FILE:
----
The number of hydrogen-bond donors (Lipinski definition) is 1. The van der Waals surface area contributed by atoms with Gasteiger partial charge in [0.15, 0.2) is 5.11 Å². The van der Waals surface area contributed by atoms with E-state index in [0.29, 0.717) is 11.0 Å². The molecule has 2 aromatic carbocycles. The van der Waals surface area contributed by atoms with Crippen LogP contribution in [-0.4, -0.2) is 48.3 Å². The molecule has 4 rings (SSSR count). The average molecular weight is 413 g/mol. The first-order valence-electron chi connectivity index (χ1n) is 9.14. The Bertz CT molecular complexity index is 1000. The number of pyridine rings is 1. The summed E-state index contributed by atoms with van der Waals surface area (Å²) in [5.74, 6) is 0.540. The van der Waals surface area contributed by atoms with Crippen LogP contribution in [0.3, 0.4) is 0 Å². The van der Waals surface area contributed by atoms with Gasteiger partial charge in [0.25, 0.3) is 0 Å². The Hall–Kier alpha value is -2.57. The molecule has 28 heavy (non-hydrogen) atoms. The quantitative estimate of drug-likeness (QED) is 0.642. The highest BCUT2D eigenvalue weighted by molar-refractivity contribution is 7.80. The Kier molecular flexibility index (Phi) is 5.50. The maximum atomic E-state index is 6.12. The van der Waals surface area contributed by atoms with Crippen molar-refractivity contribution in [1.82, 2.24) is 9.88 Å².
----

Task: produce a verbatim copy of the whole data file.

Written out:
The number of hydrogen-bond donors (Lipinski definition) is 1. The van der Waals surface area contributed by atoms with Gasteiger partial charge in [0.15, 0.2) is 5.11 Å². The van der Waals surface area contributed by atoms with E-state index in [0.29, 0.717) is 11.0 Å². The molecule has 2 aromatic carbocycles. The van der Waals surface area contributed by atoms with Crippen LogP contribution in [-0.4, -0.2) is 48.3 Å². The molecule has 4 rings (SSSR count). The average molecular weight is 413 g/mol. The first-order valence-electron chi connectivity index (χ1n) is 9.14. The Bertz CT molecular complexity index is 1000. The number of pyridine rings is 1. The summed E-state index contributed by atoms with van der Waals surface area (Å²) in [5.74, 6) is 0.540. The van der Waals surface area contributed by atoms with Crippen LogP contribution in [0.3, 0.4) is 0 Å². The van der Waals surface area contributed by atoms with Gasteiger partial charge in [0.25, 0.3) is 0 Å². The Hall–Kier alpha value is -2.57. The molecule has 28 heavy (non-hydrogen) atoms. The quantitative estimate of drug-likeness (QED) is 0.642. The highest BCUT2D eigenvalue weighted by molar-refractivity contribution is 7.80. The Kier molecular flexibility index (Phi) is 5.50. The maximum atomic E-state index is 6.12. The van der Waals surface area contributed by atoms with Crippen molar-refractivity contribution in [1.82, 2.24) is 9.88 Å².